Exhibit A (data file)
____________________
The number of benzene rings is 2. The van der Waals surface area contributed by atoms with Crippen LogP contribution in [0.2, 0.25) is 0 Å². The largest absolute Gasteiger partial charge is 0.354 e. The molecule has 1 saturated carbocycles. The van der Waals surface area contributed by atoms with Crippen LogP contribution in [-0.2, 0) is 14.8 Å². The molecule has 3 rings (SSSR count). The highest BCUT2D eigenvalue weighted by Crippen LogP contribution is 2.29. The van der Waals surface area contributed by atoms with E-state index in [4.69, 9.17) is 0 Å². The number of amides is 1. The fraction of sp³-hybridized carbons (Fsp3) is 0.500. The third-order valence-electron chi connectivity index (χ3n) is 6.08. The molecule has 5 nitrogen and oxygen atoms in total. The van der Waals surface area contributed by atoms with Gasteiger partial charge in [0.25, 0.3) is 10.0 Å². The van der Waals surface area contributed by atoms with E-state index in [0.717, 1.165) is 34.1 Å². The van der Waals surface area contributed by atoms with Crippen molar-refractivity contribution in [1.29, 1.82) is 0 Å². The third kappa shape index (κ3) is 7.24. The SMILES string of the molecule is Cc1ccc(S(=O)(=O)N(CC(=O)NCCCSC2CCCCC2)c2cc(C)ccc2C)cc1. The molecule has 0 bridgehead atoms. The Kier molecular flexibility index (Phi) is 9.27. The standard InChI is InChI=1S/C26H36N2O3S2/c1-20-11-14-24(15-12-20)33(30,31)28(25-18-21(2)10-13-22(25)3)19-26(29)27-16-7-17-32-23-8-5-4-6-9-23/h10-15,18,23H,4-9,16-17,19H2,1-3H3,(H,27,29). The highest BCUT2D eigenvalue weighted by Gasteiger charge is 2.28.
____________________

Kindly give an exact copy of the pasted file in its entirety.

The number of benzene rings is 2. The van der Waals surface area contributed by atoms with Crippen LogP contribution in [0.2, 0.25) is 0 Å². The largest absolute Gasteiger partial charge is 0.354 e. The molecule has 1 saturated carbocycles. The van der Waals surface area contributed by atoms with Crippen LogP contribution in [-0.2, 0) is 14.8 Å². The molecule has 3 rings (SSSR count). The highest BCUT2D eigenvalue weighted by Crippen LogP contribution is 2.29. The van der Waals surface area contributed by atoms with E-state index in [4.69, 9.17) is 0 Å². The number of amides is 1. The fraction of sp³-hybridized carbons (Fsp3) is 0.500. The third-order valence-electron chi connectivity index (χ3n) is 6.08. The molecule has 5 nitrogen and oxygen atoms in total. The van der Waals surface area contributed by atoms with Gasteiger partial charge in [0.25, 0.3) is 10.0 Å². The van der Waals surface area contributed by atoms with E-state index in [0.717, 1.165) is 34.1 Å². The van der Waals surface area contributed by atoms with Crippen molar-refractivity contribution in [1.29, 1.82) is 0 Å². The third kappa shape index (κ3) is 7.24. The SMILES string of the molecule is Cc1ccc(S(=O)(=O)N(CC(=O)NCCCSC2CCCCC2)c2cc(C)ccc2C)cc1. The molecule has 0 bridgehead atoms. The Kier molecular flexibility index (Phi) is 9.27. The standard InChI is InChI=1S/C26H36N2O3S2/c1-20-11-14-24(15-12-20)33(30,31)28(25-18-21(2)10-13-22(25)3)19-26(29)27-16-7-17-32-23-8-5-4-6-9-23/h10-15,18,23H,4-9,16-17,19H2,1-3H3,(H,27,29). The highest BCUT2D eigenvalue weighted by Gasteiger charge is 2.28.